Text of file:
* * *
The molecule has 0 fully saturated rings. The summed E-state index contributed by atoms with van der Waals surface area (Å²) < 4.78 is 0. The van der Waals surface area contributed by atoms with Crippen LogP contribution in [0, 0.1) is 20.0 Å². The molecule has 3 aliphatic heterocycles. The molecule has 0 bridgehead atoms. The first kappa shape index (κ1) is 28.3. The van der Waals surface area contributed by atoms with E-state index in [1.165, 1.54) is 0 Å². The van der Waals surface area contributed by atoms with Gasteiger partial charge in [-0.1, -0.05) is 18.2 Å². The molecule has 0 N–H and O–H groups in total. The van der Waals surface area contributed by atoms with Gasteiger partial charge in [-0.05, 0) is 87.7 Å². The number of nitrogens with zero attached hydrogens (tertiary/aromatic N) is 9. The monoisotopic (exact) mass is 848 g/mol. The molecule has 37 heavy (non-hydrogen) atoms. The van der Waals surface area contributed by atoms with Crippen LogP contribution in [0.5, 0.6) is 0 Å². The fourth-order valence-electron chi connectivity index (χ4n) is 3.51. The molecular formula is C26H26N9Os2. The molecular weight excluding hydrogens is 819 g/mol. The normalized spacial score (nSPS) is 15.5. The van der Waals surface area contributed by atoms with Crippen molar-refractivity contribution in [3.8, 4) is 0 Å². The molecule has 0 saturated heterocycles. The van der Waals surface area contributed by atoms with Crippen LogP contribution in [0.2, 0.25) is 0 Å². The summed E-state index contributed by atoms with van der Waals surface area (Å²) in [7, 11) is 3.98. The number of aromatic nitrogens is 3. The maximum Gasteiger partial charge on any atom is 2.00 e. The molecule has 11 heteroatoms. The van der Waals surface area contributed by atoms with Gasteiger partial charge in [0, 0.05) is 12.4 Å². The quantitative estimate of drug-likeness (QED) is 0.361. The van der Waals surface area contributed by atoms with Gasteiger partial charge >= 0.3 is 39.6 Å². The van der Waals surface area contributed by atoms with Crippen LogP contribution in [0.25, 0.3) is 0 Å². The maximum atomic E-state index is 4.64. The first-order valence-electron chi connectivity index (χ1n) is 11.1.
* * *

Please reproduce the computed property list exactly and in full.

The molecule has 0 fully saturated rings. The summed E-state index contributed by atoms with van der Waals surface area (Å²) < 4.78 is 0. The van der Waals surface area contributed by atoms with Crippen LogP contribution in [0, 0.1) is 20.0 Å². The molecule has 3 aliphatic heterocycles. The molecule has 0 bridgehead atoms. The first kappa shape index (κ1) is 28.3. The van der Waals surface area contributed by atoms with E-state index in [1.165, 1.54) is 0 Å². The van der Waals surface area contributed by atoms with Gasteiger partial charge in [-0.1, -0.05) is 18.2 Å². The molecule has 0 N–H and O–H groups in total. The van der Waals surface area contributed by atoms with Gasteiger partial charge in [-0.05, 0) is 87.7 Å². The number of nitrogens with zero attached hydrogens (tertiary/aromatic N) is 9. The monoisotopic (exact) mass is 848 g/mol. The molecule has 37 heavy (non-hydrogen) atoms. The van der Waals surface area contributed by atoms with Crippen LogP contribution in [0.5, 0.6) is 0 Å². The fourth-order valence-electron chi connectivity index (χ4n) is 3.51. The molecular formula is C26H26N9Os2. The molecular weight excluding hydrogens is 819 g/mol. The normalized spacial score (nSPS) is 15.5. The van der Waals surface area contributed by atoms with Crippen molar-refractivity contribution in [3.8, 4) is 0 Å². The molecule has 0 saturated heterocycles. The van der Waals surface area contributed by atoms with Crippen LogP contribution in [0.2, 0.25) is 0 Å². The summed E-state index contributed by atoms with van der Waals surface area (Å²) in [7, 11) is 3.98. The number of aromatic nitrogens is 3. The maximum Gasteiger partial charge on any atom is 2.00 e. The molecule has 11 heteroatoms. The van der Waals surface area contributed by atoms with Gasteiger partial charge in [0, 0.05) is 12.4 Å². The quantitative estimate of drug-likeness (QED) is 0.361. The van der Waals surface area contributed by atoms with Gasteiger partial charge >= 0.3 is 39.6 Å². The van der Waals surface area contributed by atoms with Crippen LogP contribution in [0.25, 0.3) is 0 Å². The maximum atomic E-state index is 4.64. The first-order valence-electron chi connectivity index (χ1n) is 11.1.